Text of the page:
Back in 2011, when a trustwashed iteration of Donald John Trump was still firing D-list celebrities on a contrived reality show, I published a novel about a day in the life of a stay-at-home dad.
At the time, my kids were six and four, a year older than their respective characters in the book. The period that begins with a child being conveyed from hospital to home snug in the car-seat and ends with the same child being conveyed from home to kindergarten on a school bus is, to the parent, unlike any other phase in life—and I wanted to make sure I remembered it all, good, bad, and ugly. Fathermucker is mostly a vehicle for my observations and jokes about presiding over two small and fussy humans. It begins like this:
Fatherhood is fear. Fatherhood is disappointment. Fatherhood is anger and envy and lust. And the surest guarantee of fatherly success is a Spock-like mastery of those base emotions. Mister Spock, not Doctor.
Good fathers conquer fear. They become One with their phobias. Like the Buddha. Or Patrick Swayze in Point Break.
Good fathers manage their expectations. They do not expend perspiration on small stuff, and they recognize, like the Zen masters that they are, that all stuff is small. That nothing is worth sweating over. Not even punishments cruel and unusual, tortures that violate the Geneva Conventions: sleep deprivation, emotional blackmail, Go, Diego, Go!.
Good fathers temper their anger. They don’t snap, they don’t yell, they don’t call the douchebag in the BMW who just cut them off a fucking asshole when children are in earshot, they don’t smack, and they sure as hell don’t spank. Love is their sole instrument of discipline.
Good fathers combat the Seven Deadly Sins with the Seven Cardinal Virtues: humility, charity, kindness, patience, temperance, prudence, and, oh yes, chastity. Good fathers emulate good fathers of another kind, priestly, offering blessing and balm, sacrificing their own desires for the salvation of others.
That’s what good fathers do.
I strive to be a good father, but when your three-year-old won’t stop kicking you, and your five-year-old swats at you with his fork when you try to take away his Lego catalog, and the two of them come to blows over matters of great import, such as who gets to play with the US Weekly magazine insert they found on the mildewy floor near the toilet, this can be a challenging—nay, an impossible—duty to uphold.
Which calls to mind another axiom of my austere and lonely office:
Fatherhood is failure.
I think what I meant by that last line is that parents are held to impossible standards—that we all make mistakes, sometimes big ones, and we have to accept that a certain amount of failure is the natural order of things.
Eleven years later, with my kids now seventeen and fifteen, I have come to understand and accept that they are their own unique human beings, completely independent of me and my wife, each with their own distinct personalities that were fully evident from the day they were born: the oldest, a full two weeks late, wanting to maximize the time inside the coziness of the womb; the youngest, a full month early, stubbornly insisting to be released into the world RIGHT NOW, READY OR NOT. They are who they are. We can nurture our children, support them, encourage them, nudge them in certain directions, give them the tools they need to succeed, and love them to pieces, but what they make of themselves is largely beyond our control. Nothing hurts worse than when our kids suffer, and nothing feels better than parental pride.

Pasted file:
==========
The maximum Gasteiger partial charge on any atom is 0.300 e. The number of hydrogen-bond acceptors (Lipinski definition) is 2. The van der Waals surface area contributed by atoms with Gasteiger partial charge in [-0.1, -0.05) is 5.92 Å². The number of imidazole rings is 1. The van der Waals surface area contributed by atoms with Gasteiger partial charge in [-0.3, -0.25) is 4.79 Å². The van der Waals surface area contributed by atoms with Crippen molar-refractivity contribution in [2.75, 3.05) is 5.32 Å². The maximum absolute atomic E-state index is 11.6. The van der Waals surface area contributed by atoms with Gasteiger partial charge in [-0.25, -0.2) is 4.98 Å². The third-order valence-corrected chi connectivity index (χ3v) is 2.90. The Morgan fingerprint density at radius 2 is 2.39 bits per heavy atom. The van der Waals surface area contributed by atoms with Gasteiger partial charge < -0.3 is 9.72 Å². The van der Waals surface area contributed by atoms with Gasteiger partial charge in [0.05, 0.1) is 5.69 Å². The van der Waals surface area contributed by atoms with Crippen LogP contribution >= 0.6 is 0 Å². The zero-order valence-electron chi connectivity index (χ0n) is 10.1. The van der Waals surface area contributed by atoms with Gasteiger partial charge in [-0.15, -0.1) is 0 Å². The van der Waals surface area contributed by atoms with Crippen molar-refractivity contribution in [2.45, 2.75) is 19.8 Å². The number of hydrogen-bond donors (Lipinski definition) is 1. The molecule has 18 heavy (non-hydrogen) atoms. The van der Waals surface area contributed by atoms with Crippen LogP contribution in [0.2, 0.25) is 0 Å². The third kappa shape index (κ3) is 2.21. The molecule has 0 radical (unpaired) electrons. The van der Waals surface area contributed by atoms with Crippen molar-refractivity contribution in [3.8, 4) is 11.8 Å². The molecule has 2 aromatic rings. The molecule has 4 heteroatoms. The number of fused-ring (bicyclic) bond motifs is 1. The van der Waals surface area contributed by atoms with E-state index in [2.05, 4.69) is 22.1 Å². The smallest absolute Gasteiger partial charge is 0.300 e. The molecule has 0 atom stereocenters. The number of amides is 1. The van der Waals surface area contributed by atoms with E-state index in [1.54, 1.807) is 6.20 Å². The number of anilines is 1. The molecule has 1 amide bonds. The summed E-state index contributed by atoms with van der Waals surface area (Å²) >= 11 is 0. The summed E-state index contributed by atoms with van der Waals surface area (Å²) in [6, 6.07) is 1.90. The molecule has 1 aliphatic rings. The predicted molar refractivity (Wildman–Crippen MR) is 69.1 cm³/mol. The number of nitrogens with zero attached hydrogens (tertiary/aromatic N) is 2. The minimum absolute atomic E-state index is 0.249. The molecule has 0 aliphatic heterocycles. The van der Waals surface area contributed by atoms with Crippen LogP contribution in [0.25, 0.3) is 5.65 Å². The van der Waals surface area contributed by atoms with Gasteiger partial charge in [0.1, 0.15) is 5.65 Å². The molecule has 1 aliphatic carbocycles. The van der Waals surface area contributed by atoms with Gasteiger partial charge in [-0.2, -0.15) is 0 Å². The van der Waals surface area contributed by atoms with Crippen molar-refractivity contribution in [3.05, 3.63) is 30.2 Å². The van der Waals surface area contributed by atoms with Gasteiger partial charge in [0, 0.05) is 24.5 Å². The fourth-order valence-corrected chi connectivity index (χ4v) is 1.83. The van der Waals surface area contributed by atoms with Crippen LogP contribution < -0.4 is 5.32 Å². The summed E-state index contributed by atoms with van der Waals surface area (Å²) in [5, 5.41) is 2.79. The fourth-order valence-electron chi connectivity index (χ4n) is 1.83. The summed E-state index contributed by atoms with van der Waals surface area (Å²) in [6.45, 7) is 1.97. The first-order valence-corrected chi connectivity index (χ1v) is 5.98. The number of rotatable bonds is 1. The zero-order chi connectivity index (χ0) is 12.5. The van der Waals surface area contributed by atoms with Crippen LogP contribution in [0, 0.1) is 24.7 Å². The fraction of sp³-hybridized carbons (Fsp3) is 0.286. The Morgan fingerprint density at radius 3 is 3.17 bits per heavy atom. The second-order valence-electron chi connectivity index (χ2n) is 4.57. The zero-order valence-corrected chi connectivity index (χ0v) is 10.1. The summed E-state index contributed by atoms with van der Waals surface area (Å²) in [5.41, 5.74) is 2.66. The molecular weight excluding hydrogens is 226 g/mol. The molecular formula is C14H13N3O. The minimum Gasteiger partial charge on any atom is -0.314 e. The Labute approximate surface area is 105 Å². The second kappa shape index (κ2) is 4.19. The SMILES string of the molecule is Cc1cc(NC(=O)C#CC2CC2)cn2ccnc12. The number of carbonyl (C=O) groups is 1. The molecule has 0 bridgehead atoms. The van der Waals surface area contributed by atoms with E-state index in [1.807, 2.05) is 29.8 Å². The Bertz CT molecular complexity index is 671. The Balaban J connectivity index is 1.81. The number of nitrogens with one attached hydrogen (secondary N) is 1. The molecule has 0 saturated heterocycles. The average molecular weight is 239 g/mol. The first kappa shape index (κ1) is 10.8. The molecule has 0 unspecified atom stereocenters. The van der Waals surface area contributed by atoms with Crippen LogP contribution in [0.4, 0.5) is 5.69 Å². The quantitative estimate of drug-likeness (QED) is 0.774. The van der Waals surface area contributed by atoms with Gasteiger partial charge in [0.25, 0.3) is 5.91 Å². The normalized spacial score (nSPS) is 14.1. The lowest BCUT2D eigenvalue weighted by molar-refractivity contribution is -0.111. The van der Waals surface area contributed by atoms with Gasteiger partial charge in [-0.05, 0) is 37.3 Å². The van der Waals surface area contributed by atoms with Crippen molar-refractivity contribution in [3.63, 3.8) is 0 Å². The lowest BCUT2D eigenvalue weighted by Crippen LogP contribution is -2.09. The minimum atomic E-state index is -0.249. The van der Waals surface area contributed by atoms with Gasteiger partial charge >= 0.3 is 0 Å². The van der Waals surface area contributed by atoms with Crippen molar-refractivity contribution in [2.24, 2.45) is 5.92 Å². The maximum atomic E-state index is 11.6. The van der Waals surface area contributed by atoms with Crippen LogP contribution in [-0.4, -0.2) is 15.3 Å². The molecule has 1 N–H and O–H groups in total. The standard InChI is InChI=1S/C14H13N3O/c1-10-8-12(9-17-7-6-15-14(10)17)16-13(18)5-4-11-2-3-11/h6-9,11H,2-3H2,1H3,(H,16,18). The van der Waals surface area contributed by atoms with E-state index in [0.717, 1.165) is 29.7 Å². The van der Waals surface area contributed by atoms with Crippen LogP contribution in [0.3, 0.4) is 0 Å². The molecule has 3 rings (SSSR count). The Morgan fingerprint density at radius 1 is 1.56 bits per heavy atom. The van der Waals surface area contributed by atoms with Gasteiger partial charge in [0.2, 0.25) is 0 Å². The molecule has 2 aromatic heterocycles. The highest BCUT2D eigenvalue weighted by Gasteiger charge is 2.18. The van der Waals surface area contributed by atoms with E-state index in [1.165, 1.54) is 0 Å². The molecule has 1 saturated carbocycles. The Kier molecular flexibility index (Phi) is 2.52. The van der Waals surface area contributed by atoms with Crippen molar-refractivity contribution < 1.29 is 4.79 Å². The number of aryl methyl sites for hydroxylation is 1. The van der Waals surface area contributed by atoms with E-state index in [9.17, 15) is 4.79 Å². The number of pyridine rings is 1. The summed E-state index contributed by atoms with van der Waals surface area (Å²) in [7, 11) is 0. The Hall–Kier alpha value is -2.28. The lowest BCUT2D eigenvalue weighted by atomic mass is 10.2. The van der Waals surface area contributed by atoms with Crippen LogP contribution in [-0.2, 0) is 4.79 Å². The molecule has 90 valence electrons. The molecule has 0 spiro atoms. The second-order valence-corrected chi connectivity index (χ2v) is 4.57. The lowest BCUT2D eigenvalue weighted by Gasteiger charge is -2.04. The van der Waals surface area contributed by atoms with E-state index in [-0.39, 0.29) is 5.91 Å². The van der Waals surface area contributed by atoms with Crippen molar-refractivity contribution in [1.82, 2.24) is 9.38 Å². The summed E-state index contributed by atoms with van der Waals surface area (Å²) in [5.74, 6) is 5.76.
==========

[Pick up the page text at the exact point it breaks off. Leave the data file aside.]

The best words in that little snippet from my book are ones I didn’t write. “My austere and lonely office” is an allusion to “Those Winter Sundays,” a poem by Robert Hayden, the first Black Poet Laureate of the United States—which feels especially appropriate to share on Juneteenth, if not two days before the beginning of summer.
The poem is based on memories from his own childhood in Michigan. In the first stanza, Hayden recalls how “[o]n Sundays too my father got up early,” in the freezing cold, and would get a fire going, so everyone in the family would be warm when dressing for church. “No one ever thanked him.”
The poem continues:
When the rooms were warm, he’d call,
and slowly I would rise and dress,
fearing the chronic angers of that house,
Speaking indifferently to him,
who had driven out the cold
and polished my good shoes as well.
What did I know, what did I know
of love’s austere and lonely offices?
And that is another fact of fatherhood, which Hayden articulates so beautifully in those last two lines: So much of what our parents do for us is unknowable. What could we know? Either we were too young to remember, or we were never aware of it in the first place. That’s the mystifying nature of the parent-child dynamic.
Sometimes it takes us being mothers and fathers ourselves to alter our perceptions of our own parents. Hayden was born in 1913. “Those Winter Sundays” was written in 1966. When he was a kid, he surely recognized his father’s “chronic angers,” but the expressions of love? That took him a lot longer to understand. “No one ever thanked him” is both a statement of fact, and an expression of regret.
And so to all the fathers out there, including mine and yours, I say: thank you.
On Friday’s The Five 8, LB and I talked about the hearings, Ginni Thomas, the captured Supreme Court, and the January 6 coup attempt.
Thank you, Greg.
You capture it well. The “never aware” that takes decades for reflection to reveal it. Thank you.